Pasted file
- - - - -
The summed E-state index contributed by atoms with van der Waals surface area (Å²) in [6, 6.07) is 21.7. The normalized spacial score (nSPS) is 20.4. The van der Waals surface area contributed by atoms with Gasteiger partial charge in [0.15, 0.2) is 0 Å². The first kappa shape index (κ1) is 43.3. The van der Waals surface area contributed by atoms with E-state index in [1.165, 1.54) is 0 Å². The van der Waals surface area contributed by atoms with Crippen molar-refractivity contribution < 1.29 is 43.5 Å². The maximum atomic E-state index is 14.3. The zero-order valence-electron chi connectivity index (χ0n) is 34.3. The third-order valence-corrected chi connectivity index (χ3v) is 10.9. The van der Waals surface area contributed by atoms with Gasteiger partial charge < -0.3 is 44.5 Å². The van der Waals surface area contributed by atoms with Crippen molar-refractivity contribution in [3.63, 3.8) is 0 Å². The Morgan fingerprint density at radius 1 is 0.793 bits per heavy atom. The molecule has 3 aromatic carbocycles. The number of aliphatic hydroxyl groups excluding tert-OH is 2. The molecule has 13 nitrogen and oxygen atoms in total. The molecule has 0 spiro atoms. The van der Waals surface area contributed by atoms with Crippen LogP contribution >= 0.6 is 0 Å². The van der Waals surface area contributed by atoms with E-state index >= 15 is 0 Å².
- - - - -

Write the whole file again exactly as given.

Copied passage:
The summed E-state index contributed by atoms with van der Waals surface area (Å²) in [6, 6.07) is 21.7. The normalized spacial score (nSPS) is 20.4. The van der Waals surface area contributed by atoms with Gasteiger partial charge in [0.15, 0.2) is 0 Å². The first kappa shape index (κ1) is 43.3. The van der Waals surface area contributed by atoms with E-state index in [1.165, 1.54) is 0 Å². The van der Waals surface area contributed by atoms with Crippen molar-refractivity contribution < 1.29 is 43.5 Å². The maximum atomic E-state index is 14.3. The zero-order valence-electron chi connectivity index (χ0n) is 34.3. The third-order valence-corrected chi connectivity index (χ3v) is 10.9. The van der Waals surface area contributed by atoms with Gasteiger partial charge < -0.3 is 44.5 Å². The van der Waals surface area contributed by atoms with Crippen molar-refractivity contribution in [3.63, 3.8) is 0 Å². The Morgan fingerprint density at radius 1 is 0.793 bits per heavy atom. The molecule has 3 aromatic carbocycles. The number of aliphatic hydroxyl groups excluding tert-OH is 2. The molecule has 13 nitrogen and oxygen atoms in total. The molecule has 0 spiro atoms. The van der Waals surface area contributed by atoms with Crippen LogP contribution >= 0.6 is 0 Å². The van der Waals surface area contributed by atoms with E-state index >= 15 is 0 Å².